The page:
To come to the first finding, the NCAR study revealed that there is no significant difference in median household income in communities with an NEA-funded organization and those without. NCAR also examined the distribution of income within communities and found that, on average, NEA grant-recipient communities are more economically diverse – with a higher percentage of household incomes both above $200,000 and below the poverty line – than those without NEA-funded organizations. The study also found that, although a greater amount of funding is given to more populous communities, the NEA dollars per capita actually increase as a community’s population decreases.

To arrive at the second finding, NCAR examined whether wealthier individuals are more likely to benefit from the arts than poorer individuals, with “benefit” defined as physical attendance at an arts organization. The analysis showed that as median household income in a community increases, local arts organizations do not experience an increase or a decrease in attendance. In fact, attendance increases in more economically diverse communities – when percentages of both wealthy households and households below the poverty line increase.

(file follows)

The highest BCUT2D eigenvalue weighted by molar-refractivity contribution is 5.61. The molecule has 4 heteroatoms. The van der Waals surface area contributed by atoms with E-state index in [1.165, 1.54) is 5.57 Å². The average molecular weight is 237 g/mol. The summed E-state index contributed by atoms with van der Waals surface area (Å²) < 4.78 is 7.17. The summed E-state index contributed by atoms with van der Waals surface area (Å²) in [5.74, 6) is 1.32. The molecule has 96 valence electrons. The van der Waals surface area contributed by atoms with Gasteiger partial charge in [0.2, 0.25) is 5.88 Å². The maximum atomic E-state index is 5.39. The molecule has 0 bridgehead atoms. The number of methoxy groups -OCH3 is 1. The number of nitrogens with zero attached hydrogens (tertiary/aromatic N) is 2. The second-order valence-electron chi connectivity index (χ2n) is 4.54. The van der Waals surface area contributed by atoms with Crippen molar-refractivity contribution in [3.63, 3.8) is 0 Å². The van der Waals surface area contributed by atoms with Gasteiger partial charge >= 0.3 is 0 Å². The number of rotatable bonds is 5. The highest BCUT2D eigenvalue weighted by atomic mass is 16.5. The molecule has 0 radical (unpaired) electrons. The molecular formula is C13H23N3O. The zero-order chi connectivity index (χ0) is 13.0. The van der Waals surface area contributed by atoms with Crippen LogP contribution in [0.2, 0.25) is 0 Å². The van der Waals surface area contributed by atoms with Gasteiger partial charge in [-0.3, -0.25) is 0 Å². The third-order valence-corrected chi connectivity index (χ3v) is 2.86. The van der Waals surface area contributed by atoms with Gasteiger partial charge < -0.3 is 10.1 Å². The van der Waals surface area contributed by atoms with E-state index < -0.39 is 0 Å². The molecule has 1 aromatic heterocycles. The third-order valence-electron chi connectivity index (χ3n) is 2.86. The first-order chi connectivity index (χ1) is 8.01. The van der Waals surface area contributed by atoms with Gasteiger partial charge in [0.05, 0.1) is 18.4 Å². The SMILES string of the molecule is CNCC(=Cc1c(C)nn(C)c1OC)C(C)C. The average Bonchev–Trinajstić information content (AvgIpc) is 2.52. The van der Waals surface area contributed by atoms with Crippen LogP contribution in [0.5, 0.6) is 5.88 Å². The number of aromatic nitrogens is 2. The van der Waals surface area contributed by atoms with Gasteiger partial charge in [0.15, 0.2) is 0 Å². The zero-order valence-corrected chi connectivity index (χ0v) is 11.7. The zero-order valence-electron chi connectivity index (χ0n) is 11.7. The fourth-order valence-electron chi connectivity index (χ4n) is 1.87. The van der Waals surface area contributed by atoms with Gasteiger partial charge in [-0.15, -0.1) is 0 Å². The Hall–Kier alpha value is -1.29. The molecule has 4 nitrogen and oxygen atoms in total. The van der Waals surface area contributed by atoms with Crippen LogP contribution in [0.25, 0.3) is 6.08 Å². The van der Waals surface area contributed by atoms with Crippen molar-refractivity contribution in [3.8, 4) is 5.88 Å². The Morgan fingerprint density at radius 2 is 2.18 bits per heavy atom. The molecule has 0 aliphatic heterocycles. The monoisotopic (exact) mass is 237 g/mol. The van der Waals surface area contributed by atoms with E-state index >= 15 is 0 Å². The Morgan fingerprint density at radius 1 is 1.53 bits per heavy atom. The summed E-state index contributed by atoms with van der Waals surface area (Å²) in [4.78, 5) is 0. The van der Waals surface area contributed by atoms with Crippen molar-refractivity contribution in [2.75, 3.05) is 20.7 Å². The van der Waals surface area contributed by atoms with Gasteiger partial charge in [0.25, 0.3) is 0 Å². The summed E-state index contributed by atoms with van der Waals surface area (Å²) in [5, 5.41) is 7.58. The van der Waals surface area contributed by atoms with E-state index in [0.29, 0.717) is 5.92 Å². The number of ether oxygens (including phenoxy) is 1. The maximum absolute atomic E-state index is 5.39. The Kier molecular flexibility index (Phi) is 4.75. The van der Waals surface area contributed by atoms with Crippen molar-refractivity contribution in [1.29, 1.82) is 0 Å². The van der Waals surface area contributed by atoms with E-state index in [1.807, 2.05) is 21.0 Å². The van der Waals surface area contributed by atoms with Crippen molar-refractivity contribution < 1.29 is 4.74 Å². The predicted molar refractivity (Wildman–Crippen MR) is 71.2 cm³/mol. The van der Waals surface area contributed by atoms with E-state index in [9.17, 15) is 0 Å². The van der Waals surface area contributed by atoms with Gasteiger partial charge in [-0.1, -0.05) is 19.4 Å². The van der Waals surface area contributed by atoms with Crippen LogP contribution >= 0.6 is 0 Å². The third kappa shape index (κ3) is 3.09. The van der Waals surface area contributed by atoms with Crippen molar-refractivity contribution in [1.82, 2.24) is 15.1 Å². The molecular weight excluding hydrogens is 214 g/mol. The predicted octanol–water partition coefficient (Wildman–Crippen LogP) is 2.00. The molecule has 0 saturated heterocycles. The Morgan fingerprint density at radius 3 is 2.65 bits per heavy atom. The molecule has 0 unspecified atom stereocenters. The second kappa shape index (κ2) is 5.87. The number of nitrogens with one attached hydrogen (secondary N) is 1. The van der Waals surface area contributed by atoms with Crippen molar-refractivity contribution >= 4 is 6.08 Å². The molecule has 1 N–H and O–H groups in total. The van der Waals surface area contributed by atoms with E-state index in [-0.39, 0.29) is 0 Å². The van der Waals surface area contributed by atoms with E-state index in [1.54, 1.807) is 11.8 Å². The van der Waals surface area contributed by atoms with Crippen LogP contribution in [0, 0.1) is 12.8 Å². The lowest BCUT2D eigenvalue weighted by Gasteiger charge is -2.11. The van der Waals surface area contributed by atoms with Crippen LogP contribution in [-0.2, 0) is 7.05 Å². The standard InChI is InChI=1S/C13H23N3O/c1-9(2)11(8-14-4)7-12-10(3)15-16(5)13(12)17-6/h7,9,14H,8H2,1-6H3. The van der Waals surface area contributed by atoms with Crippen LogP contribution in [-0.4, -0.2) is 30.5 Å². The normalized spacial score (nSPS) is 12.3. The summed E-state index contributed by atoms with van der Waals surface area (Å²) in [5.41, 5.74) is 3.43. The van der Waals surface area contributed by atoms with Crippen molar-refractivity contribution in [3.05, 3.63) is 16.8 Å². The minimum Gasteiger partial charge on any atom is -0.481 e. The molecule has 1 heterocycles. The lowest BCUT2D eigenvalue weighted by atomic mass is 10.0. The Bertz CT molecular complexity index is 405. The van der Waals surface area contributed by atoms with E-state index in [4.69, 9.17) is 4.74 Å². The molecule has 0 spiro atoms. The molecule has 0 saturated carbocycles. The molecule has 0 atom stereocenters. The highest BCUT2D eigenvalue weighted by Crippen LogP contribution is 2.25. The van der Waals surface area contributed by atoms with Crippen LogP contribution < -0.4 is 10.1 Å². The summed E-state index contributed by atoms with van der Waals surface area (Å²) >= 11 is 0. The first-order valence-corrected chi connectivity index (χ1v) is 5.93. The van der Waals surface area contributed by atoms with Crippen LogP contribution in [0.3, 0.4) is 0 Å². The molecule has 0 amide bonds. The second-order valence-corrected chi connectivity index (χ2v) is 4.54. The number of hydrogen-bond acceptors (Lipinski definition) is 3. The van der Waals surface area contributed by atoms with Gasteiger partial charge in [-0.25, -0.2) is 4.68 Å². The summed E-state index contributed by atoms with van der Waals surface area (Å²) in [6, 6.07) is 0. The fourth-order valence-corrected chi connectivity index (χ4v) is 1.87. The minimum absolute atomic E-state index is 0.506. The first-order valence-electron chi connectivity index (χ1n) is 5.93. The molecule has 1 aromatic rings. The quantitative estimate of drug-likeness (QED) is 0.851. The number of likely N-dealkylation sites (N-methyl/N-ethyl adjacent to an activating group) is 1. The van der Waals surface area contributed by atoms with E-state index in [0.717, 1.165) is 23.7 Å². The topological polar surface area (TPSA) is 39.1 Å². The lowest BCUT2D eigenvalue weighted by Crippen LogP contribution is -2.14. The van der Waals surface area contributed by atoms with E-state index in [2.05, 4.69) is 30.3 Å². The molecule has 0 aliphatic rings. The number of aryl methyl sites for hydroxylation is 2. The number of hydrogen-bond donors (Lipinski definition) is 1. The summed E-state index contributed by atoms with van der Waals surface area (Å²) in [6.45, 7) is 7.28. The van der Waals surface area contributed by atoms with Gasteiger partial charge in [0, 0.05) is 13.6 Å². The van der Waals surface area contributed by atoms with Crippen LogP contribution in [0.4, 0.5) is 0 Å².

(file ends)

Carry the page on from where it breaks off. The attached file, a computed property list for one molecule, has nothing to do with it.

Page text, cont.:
The Fiscal Year 2014 Omnibus Appropriations bill, signed into law by President Obama in January 2014, maintained funding for the NEA at $146 million, although the House budget proposed in March 2013 called for a 49% reduction in its funding.

“As an academic institution educating future artists, arts managers, and arts entrepreneurs, it is essential that we have an in-depth understanding of our industry,” said José Bowen, dean of the Meadows School of the Arts at SMU. “We established NCAR to create this complete picture of the arts industry and to act as a catalyst for the transformation and sustainability of the national arts and cultural community. For the first time, we have the capability of looking at questions such as those raised by the House and providing statistically-supported answers.”

 

About NCAR

In 2012, the Meadows School of the Arts and Cox School of Business at Southern Methodist University launched the National Center for Arts Research (NCAR). The Center, the first of its kind in the nation, analyzes the largest database of arts research ever assembled, investigates important issues in arts management and patronage, and makes its findings available to arts leaders, funders, policymakers, researchers and the general public. The vision of NCAR is to act as a catalyst for the transformation and sustainability of the national arts and cultural community.